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At 93, Gwen Woermke's life takes the stage in a new musical

At 93, Gwen Woermke's life takes the stage in a new musical

BARRY’S BAY: A piece of the unique life story of 93-year old Gwen Woermke of Barry’s Bay goes onstage this summer in a new musical called "Here Comes the Train! The Ottawa Valley Railway Story," by Stone Fence Theatre.

Mrs. Woermke's remarkable life began in Barry’s Bay, where her family built and ran the well-known Balmoral Hotel. Then she spent 31 years at the isolated Lake Traverse railway station in Algonquin Park with her husband, Roy, before moving back to her hometown, where she remains active in community life.

Her memoirs, Lake Traverse Station: A Railroad Wife's Algonquin Park Memoir, chronicle a very different time. From 1951 to 1981, Gwen Woermke lived among rangers, railroaders and lumbermen. She witnessed the building of the Algonquin Radio Observatory, had a fallout shelter in her back yard, assisted canoeists, campers and travellers and, eventually, saw the closure of the CNR line.

"Could a young couple today live in the bush with no running water, no hydro, no washer and dryer, and no television? Could they survive with only a coal stove, coal-oil lamps and a battery radio?" she wonders. "I don’t know. It wasn’t easy for Roy and me, but we had no time to feel sorry for ourselves, and we were never lonely. We were quite content to spend our spare time together, fishing or picking berries, playing cards, sharing meals with friends and travellers, and occasionally being called upon to help others. It was a simpler life in a simpler time, and it was very satisfying."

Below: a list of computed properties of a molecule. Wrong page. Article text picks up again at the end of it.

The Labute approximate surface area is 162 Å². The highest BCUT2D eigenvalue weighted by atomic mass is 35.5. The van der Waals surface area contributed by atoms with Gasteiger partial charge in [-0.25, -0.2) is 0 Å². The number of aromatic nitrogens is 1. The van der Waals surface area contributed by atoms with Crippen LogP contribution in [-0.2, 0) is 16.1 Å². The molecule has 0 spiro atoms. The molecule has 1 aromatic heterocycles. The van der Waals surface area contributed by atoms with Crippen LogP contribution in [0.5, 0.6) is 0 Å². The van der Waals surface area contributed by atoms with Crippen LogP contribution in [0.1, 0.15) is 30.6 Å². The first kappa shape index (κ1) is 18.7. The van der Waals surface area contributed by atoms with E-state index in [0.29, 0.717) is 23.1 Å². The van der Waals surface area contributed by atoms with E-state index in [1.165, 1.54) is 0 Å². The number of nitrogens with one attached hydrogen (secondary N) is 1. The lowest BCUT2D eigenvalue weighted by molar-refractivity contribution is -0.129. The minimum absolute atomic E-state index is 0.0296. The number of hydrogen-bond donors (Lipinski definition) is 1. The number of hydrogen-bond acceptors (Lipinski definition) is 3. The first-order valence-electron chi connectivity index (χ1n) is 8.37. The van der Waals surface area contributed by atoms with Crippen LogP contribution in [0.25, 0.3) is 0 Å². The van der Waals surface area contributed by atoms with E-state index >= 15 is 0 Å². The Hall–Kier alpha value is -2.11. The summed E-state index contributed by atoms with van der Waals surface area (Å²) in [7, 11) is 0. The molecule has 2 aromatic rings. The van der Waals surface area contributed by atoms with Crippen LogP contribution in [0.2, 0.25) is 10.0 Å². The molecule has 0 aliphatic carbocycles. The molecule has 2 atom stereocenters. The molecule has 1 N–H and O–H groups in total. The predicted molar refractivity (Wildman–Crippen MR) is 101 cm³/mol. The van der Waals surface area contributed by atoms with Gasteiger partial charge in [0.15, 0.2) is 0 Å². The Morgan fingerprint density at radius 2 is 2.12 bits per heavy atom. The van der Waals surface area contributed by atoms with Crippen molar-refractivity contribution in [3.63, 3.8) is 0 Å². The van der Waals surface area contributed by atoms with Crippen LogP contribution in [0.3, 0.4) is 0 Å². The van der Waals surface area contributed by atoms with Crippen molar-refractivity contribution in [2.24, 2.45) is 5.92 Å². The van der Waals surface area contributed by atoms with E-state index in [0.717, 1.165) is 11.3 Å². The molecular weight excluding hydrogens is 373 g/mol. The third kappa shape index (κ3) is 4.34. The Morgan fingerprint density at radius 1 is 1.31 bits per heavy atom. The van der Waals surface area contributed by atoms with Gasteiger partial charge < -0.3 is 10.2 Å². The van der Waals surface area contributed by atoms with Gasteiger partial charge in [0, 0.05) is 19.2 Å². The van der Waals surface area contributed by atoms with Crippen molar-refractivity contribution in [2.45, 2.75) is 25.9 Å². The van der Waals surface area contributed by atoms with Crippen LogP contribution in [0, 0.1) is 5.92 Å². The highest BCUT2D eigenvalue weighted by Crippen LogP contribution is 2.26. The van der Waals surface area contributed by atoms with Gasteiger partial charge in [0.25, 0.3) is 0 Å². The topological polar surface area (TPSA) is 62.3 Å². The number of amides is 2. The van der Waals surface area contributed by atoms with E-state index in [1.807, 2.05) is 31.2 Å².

Prior to her husband's assignment to Lake Traverse, Gwen Woermke was very much a Barry's Bay person. Her grandfather, Josh Billings, built the Balmoral Hotel and her grandmother, aunt and uncles were well-known hotel-keepers in the area. After Gwen lost her mother when she was young, she had a lot of responsibilities helping her father raise her brothers. 

During World War II, she got a job with Canadian National Railways, which began hiring women with most men overseas for the war. Working in the station, she met her future husband.

"When Roy Woermke arrived on the scene in 1942, I knew he was different right away," Gwen wrote in her memoirs. "He was the only one who knew how to fire up the coal stove properly. After he arrived, I was never cold again." After nine years of dating "and a few fights," the two were married in October 1951. Shortly before that, he had become the station agent at Lake Traverse.

Gwen's life at the hotel, the Barry's Bay station and Lake Traverse make up part of the new Stone Fence Theatre musical "Here Comes the Train! The Ottawa Valley Railway Story". The show, which opens in Eganville on July 15 and makes a stop in Barry’s Bay August 5, looks at the lives of railway people in the Steam Era and at the impact of the railways on Ottawa Valley communities. It is based on conversations that playwright Ish Theilheimer had with veterans of that era from all over the Ottawa Valley.

"People with experience of the Steam Era are getting hard to find," says Mr. Theilheimer. "Gwen was indispensable to the project. She is a real people person with a strong commitment to her community, a crystal-clear memory and such interesting insights. "It has been a privilege getting to know her through this project."

Two songs in the show are drawn from Gwen Woermke's life. "Billings' Hotel" is about the Balmoral and how it was in the heyday of rail travel. "In a Station in the Pine" describes the couple's life, their isolated assignment, and their sense of being part of something bigger. While Mr. Theilheimer wrote the play and all lyrics, the melody of this song is written by Clint Degarie of Golden Lake.

Information on the show and its performance schedule is on the company's website, www.stonefence.ca.